Tag Archives: galveston

Using the Open Chair Technique

Survivors with brain injuries push themselves to get better.  The staff at TLC see this every day.  Survivors push themselves to walk better.  They push themselves to speak better.  They push themselves to improve their memory.  They push themselves in every aspect of the rehabilitation experience.  But recovery from a serious brain injury can be quite slow.  It is almost always slower than the survivor would like it to be.  Unfortunately, this leads some survivors to talk badly about themselves.  They say things such as “I am a failure because I am not 100% improved” or “I should be much better than I am now.  I am doing poorly in therapy”.  This negative self-talk often leads emotional difficulties such as stress, low mood and sometimes even to depression.

If looked at objectively, this negative self-talk is often due to unrealistic expectations that the survivors have regarding their recoveries.  The survivors may believe that the amount of time necessary to recover is in excess of what they expected, even when the medical research shows that they are progressing at a normal rate.  By expecting faster or better results than is humanly possible, survivors can cause themselves unnecessary frustration.

Interestingly, these same survivors who hold unrealistic expectations of themselves generally do not hold these same expectations of others.  They are often more logical and understanding of other survivors than themselves.  It is common at TLC for the same patients who have unrealistic personal expectations to support realistic expectations in other patients.  They will make supportive statements to other patients such as “Don’t worry and take it slow.  You will get better over time.  You are running a marathon not a sprint.”  When the patients with unrealistic expectations are asked if they believe the advice they are giving to others, they always answer in the affirmative.  They understand that the brain injury recovery process is a slow process which requires lots of work.  They understand it is a long-term process.  But they tell themselves that their personal recovery should be quicker than everyone else, holding themselves up to unfair, often impossible, standards.

One way to manage this negative self-talk is by using the “open chair” technique.  How this technique works is that patients are asked to imagine they are sitting next to themselves and the person in their seat is someone else with the exact same issues and deficits that they have.  The patients are then asked to give this “other person” honest feedback about how the “other person” is doing.  Often, patients find that this leads them to soften their tone and make more supportive personal statements.  Similar to when they are actually talking to other patients, when they address themselves as the “other person”, patients demonstrate more realistic expectations and are less likely to attack themselves.  The “open chair” technique often helps patients treat themselves not only better, but also more fairly and honestly.  By being more fair and honest to themselves, survivors tend to have an improved mood.  And the better the mood that survivors have, the easier it is to go through the rehabilitation process.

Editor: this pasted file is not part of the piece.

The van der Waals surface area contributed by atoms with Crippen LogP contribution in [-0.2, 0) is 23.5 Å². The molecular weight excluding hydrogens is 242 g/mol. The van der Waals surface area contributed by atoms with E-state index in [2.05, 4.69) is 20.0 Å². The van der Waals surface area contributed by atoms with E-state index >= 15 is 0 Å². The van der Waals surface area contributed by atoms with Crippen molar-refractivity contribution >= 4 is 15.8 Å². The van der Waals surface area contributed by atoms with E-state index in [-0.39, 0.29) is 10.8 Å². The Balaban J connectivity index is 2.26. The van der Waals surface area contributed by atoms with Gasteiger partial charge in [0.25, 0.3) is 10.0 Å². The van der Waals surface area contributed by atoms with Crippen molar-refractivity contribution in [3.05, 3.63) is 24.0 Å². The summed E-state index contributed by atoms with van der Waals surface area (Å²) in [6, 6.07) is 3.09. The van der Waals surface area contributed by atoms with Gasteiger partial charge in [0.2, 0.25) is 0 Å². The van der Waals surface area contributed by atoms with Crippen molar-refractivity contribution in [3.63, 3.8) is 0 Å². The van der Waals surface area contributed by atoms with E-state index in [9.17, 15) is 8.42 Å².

Learn about brain injury treatment services at the Transitional Learning Center!  Visit us at: tlcrehab.org

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Michael Johnson is a Survivor!

Olympic gold medal sprinter Michael Johnson has always kept himself in great shape, even in retirement from his celebrated professional career.  However,  it is possible for even a healthy individual to have a stroke.  Michael Johnson recently suffered a transient ischemic attack (TIA), also known as a “mini stroke”.  Though he has recovered well from the TIA, the experience taught him a valuable lesson about vulnerability and motivated him to educate others regarding the risks for stroke.  Click the link below to read more about Michael Johnson’s stroke experience:

https://www.bbc.com/sport/athletics/46798931

Learn about brain injury treatment services at the Transitional Learning Center!  Visit us at: tlcrehab.org

 

Practice Makes Proficient

Neurorehabilitation from a brain injury involves learning and re-learning a long list of common activities.  Patients spend hours honing skills such as naming well-known items, transferring to and from a wheelchair and using adaptive equipment.  Therapy sessions often consist of countless repetitions of the same action, drilling these essential skills over and over (and over).  Further, therapists will usually send patients home with discharge plans outlining continued practicing of these same skills at home.  Sometimes, patients will wonder why they have to practice these activities to such a degree.  After all, if they demonstrated the skill once (or more likely a multitude of times throughout inpatient therapy) doesn’t that serve as proof positive that they now possess said skill?  Why is this repeated practice necessary?